If you do not qualify for innocent spouse relief or relief by separation of liability, equitable relief may allow you to avoid penalties for erroneous items on your joint tax return. However, this type of relief is conditional, and many individuals do not qualify for it. To be eligible for equitable relief, you’ll have to prove that, understanding all the facts and circumstances involved in your situation, any reasonable person would find it unfair to hold you accountable for your partner’s mistakes.
Equitable relief is only an option when the IRS decides that holding you liable for your spouse’s tax debt from your joint tax return would be unfair. This option is typically the only relief available when your spouse underpays on a shared tax return.
What Is the Difference Between Understatement and Underpayment of Taxes?
Understating Tax Liability
When an individual has omitted or unreported income (in applicable states) or claims more credits than they are entitled to, they have understated taxes. If your spouse completed this action on your joint return, you could request spouse relief.
Underpayment of Tax Liability
When the total on a tax return is accurate, but the taxpayer doesn’t pay the total amount, they have underpaid their tax liabilities. An example of underpayment would be if you gave your spouse money to pay for your shared liability, but they used the funds for something else.
Another scenario would be if you had an agreement with your spouse that they would pay the tax debt for your joint tax return, and they did not. When your spouse underpays your taxes, the only type of spouse relief the IRS will usually grant is equitable relief.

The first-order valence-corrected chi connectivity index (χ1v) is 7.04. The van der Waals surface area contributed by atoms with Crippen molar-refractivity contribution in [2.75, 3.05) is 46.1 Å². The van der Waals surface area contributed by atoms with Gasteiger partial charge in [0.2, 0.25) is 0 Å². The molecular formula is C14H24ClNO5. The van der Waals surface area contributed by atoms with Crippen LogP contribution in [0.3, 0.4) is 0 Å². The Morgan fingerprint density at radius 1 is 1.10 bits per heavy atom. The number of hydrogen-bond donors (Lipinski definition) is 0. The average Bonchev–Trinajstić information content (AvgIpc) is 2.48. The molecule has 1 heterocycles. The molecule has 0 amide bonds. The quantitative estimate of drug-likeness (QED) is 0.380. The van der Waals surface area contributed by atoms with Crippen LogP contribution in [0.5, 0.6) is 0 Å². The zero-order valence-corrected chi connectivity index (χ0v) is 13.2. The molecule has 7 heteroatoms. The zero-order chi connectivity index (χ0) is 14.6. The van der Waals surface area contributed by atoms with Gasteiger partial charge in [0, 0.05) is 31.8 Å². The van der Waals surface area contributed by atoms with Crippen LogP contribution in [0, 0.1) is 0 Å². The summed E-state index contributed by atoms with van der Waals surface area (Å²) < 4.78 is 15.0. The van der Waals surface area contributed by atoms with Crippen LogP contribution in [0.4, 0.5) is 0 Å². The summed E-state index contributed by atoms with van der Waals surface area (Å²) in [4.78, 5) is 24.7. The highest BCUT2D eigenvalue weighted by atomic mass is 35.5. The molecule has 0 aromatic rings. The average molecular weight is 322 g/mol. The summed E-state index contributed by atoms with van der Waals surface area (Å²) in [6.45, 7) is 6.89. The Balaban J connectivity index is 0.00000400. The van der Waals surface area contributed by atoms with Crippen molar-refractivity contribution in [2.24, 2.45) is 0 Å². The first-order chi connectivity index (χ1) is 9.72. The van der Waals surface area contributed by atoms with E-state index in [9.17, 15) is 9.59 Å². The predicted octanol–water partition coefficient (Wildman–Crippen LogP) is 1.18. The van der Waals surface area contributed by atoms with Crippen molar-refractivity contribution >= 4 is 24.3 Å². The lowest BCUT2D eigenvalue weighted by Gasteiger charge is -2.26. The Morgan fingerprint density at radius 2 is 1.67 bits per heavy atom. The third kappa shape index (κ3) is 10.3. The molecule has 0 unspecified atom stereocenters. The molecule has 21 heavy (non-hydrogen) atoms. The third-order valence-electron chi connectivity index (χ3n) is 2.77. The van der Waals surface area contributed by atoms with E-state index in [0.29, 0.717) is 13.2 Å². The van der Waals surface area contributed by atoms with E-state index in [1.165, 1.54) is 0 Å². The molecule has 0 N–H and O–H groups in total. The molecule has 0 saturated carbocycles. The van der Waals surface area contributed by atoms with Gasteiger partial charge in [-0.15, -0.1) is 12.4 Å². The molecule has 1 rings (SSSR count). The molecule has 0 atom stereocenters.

Before You Request Innocent Spouse Relief From the IRS
At Seattle Legal Services, PLLC, we help our clients protect their hard-earned money from the IRS and protect their rights throughout their interactions with the Internal Revenue Service. If one spouse is facing a challenging financial situation due to their partner’s errors on a joint tax return, we are ready to tackle the issue head-on and help them find the most beneficial resolution for their problem. We know how stressful dealing with the IRS can be, so we will help you navigate the process of filing for innocent spouse relief and work to keep you from being responsible for a tax bill your spouse caused by failing to pay your tax liability in whole or filing your joint taxes correctly.
Talk to a Seattle Tax Attorney
As soon as you become aware of an issue with your joint tax return, you’ll want to contact a tax resolution firm for help requesting innocent spouse relief. Don’t wait until the IRS has already begun collection activities or until the additional tax penalties or interest on your missed payments becomes overwhelming to discuss your situation with an experienced lawyer.
Innocent spouse relief isn’t easy to qualify for. Still, with an experienced tax lawyer, your odds for a successful resolution will be far better than if you take on the IRS alone. Protect your financial future and defend yourself from being left with a tax bill you don’t deserve. Contact Seattle Legal Services, PLLC, at 206-895-7268 to discuss the best options for your situation today.